Despite technological advances in supply chain management, it's estimated that as much as $45 billion worth of inventory is lost in retail supply chains at any given moment, and the Food and Drug Administration claims that up to 20% of foods spoil in transit each year. These statistics exclude the impact of counterfeit products, which cost companies more than $100 billion a year. All of this means that while supply chain management is relatively invisible to most of us, it's obviously a high visibility issue for retailers striving to remain competitive.

Enter RFID. Radio Frequency Identification, or RFID, offers a solution to many of the retail industry's supply chain problems. Already, companies such as Wal-Mart (NYSE:WMT), Target (NYSE:TGT), and Home Depot (NYSE:HD) are tapping into the RFID promise to optimize their supply processes.

A study done by Hewlett-Packard (NYSE:HPQ) last year described a vision for the RFID-enabled supply chain, starting with a unique RFID tag applied to each production unit during manufacturing. This tagging will give everyone in the supply chain instant visibility, without the current process of bar code scanning and manual verification. This will enable retailers to track products in real time through the distribution channel, receive them into inventory, and automatically send electronic payments to the manufacturer -- all without being touched by a human. Eliminating costly human intervention will save these companies billions in inventory and reduce errors, savings that can then be passed on to consumers through lower prices or shareholders in the form of higher margins. I expect some combination of both.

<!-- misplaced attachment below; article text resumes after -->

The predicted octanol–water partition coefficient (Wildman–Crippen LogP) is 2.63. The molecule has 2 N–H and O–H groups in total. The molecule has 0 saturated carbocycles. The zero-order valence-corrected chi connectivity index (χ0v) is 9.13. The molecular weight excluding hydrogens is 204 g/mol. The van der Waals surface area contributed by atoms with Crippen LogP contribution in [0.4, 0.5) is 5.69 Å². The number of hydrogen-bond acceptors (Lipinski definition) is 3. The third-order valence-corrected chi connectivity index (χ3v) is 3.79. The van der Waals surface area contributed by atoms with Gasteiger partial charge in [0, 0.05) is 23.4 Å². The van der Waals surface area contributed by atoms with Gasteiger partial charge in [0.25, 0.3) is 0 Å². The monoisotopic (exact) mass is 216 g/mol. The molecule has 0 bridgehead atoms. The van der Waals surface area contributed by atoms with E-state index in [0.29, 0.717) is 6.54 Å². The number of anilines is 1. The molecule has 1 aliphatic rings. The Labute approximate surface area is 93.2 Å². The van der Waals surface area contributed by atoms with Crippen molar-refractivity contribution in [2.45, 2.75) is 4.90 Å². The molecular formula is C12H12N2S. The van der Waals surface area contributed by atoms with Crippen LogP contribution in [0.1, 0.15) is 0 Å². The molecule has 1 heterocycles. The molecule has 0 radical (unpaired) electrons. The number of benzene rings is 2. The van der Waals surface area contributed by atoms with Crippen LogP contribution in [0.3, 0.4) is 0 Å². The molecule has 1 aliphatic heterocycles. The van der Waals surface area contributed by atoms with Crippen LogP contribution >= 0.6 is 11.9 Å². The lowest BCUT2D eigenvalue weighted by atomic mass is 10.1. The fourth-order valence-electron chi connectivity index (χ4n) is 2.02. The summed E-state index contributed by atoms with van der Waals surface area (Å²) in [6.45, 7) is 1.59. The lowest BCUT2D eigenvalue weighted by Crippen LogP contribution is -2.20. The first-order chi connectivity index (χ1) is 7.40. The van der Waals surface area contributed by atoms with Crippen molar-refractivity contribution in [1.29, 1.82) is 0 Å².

Of course, this wonderful vision is more theory than practice at the moment. Large investments in database technology and information systems, as well as new production techniques to lower RFID implementation costs, will be necessary. Supplying RFID solutions is quickly becoming a crowded marketplace, driven by mandates from Wal-Mart, the Department of Defense, and others. Big companies such as HP and IBM (NYSE:IBM) are committed to spending hundreds of millions on RFID over the next few years, and the number of smaller companies in the market seems to grow every day.

Mixed first-quarter results from some highly visible RFID suppliers underscores how difficult it is to predict success, or failure, at this early stage. Zebra Technologies (NASDAQ:ZBRA), which specializes in RFID tags, posted lower profits on higher sales, while Unova's (NYSE:UNA) Intermec subsidiary showed a 31% growth in operating profit on increased revenues. While it's too early to separate winners and losers amongst the RFID companies, I can tell you this -- regardless of who comes out on top supplying RFID technology, the retail industry is a winner.

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Fool contributor Chris Mallon owns shares of Home Depot but none of the other companies mentioned.